Consider the generalized hyperbolic distribution given by (from wikipedia): gh

So I now wanted to derive the standardized version, so mean zero variance one. I wanted to do the following:

  1. Set the mean to zero and the variance equal to one.
  2. Rewrite the mean equation, such that

    \begin{align*}\beta=-\mu\frac{\gamma K_\lambda (\delta \gamma)}{\delta K_{\lambda+1}(\delta\gamma)}\end{align*}

  3. Insert this expression into the variance equation.

  4. Rewrite the equation, such that $\mu =.....$
  5. Insert this expression into the pdf. This gives the formula for the standardized ghyp, which now only has the paramger $\lambda$, $\alpha$, $\beta$, $\delta$, since $\mu$ is fixed.

My question is now: Can I do this, I mean, is this correct?

My second important question is: I think, there are different ways to express the point, that the mean is zero and the variance equal to one. So instead of solving for $\beta$ and then $\mu$, I could have solved for different combinations of the parameters to get the mean zero and the variance equal to one. So my solution is just one possibility. Consider the following simplified example (arbitrary equations, just for illustration):

\begin{align*} \text{GH}= \mu + \alpha + 3 \beta + 4 \delta \end{align*}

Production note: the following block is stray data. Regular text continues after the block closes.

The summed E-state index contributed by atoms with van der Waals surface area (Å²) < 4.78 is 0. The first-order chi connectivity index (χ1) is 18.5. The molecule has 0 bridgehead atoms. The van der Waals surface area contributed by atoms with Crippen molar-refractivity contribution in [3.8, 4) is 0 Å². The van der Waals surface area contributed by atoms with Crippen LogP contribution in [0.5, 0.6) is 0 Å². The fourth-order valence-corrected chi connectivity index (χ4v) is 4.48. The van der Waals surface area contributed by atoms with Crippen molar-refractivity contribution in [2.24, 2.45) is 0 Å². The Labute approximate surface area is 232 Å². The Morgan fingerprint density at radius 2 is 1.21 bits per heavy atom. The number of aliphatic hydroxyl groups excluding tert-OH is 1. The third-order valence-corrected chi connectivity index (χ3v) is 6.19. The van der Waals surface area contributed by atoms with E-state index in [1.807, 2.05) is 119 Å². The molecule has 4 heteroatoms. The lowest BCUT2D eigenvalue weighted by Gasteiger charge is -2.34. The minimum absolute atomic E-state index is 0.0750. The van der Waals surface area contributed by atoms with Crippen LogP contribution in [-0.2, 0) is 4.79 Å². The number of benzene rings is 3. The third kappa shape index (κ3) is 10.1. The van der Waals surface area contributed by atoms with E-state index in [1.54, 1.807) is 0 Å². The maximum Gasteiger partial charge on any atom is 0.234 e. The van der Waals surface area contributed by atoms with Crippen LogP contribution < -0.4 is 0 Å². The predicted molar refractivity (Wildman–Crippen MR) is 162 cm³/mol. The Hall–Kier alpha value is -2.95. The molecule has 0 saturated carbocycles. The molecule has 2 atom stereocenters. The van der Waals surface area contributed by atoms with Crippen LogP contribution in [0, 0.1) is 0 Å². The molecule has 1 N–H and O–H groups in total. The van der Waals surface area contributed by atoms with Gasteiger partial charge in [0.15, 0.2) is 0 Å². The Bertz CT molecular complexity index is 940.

The mean e.g. is given by and set to zero: \begin{align*} \text{mean}= 0 = \mu + \delta \beta \end{align*}

The variance e.g. is given by and set to one: \begin{align*} \text{variance} = 1 = \beta \delta +\delta /(\alpha-\beta) \end{align*}

There are now different ways of rewriting and solving. I can compute a solution, in which the final equation depends on $\alpha$, $\beta$, and $\delta$ and $\mu$ fixed, or, there is e.g. a solution in which the final equation depends only on $\mu$, and $\delta$ and $\alpha$ and $\delta$ is fixed. So both would fulfill the requirement of mean zero and variance one. I think by going the way I proposed in case of the GHYP above, there is the same problem, that this is only one solution, but there exist other combinations, in which the mean zero and variance one equation is still fulfilled.

So: What would you do in such a case?


Section 2.3.5 of the following manual


This question is a duplicate of Standardized generalized hyperbolic distribution

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  • $\begingroup$ no, it is not! The link does not give an answer to my question! $\endgroup$ – Stat Tistician May 1 '13 at 17:14

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